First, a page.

THE FOREST AND THE FORT by Harvey Allen

THE FOREST AND THE FORT

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KIRKUS REVIEW

The opening galley proofs almost defeated me, for they seemed to indicate that Harvey Allen had gone a trifle fey. Once behind me, with their symbolic recapturings and parable language, I got into the swing of his story and enjoyed it, though I don't think it has the richness and pace of his previous work, nor the enormous zest of Anthony Adverse. Once again he has turned back the pages of history, this time to the troubled period before the American Revolution, when frontiers were made terrible by incessantly recurrent conflict between whites and Indians. The story centers on alathlel Albine, who was captured by the Indians when a small boy, and raised as Little Turtle, the Chief's son. He had grown almost to man's estate before his white blood demanded recognition --and the most interesting part of the book tells of the conflict between his training and the tug of another world, of how he got his start there and how he made his adjustment, Fort Pitt and the country surrounding it saw this transformation, and alethiel proved his unique value in the struggle for survival ahead. It is a story of one youth -- but it is also a segment out of American colonial history, when wrong deeds were performed in the cause of freedom, and when wrong leaders set good men against each other. Full panoplied -- at times to the point of confusion -- but making a real contribution to deeper comprehension of a period shrouded in legend.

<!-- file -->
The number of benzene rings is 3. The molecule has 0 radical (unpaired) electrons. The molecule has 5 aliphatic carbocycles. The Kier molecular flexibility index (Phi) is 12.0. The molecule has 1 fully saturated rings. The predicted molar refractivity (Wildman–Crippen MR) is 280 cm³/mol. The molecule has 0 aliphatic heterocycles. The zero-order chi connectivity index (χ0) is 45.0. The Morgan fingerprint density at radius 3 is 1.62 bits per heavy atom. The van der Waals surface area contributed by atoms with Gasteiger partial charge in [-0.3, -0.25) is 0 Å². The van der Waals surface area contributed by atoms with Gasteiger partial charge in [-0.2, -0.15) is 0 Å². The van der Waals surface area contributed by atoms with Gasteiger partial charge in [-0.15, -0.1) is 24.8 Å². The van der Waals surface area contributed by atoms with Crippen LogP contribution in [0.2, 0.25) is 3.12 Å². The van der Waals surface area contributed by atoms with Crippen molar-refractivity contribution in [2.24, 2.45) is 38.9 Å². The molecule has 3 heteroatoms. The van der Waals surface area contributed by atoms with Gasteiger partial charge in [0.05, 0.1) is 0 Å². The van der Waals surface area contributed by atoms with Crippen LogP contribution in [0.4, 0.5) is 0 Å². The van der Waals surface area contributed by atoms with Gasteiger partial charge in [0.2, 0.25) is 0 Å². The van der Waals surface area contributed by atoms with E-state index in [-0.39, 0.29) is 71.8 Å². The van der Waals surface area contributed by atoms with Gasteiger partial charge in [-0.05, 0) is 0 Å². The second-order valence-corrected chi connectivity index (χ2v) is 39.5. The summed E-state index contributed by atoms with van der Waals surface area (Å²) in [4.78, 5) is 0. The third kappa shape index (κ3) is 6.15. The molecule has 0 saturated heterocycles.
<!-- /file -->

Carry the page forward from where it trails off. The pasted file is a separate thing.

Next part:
Pub Date: March 25th, 1942
Publisher: Farrar & Rinehart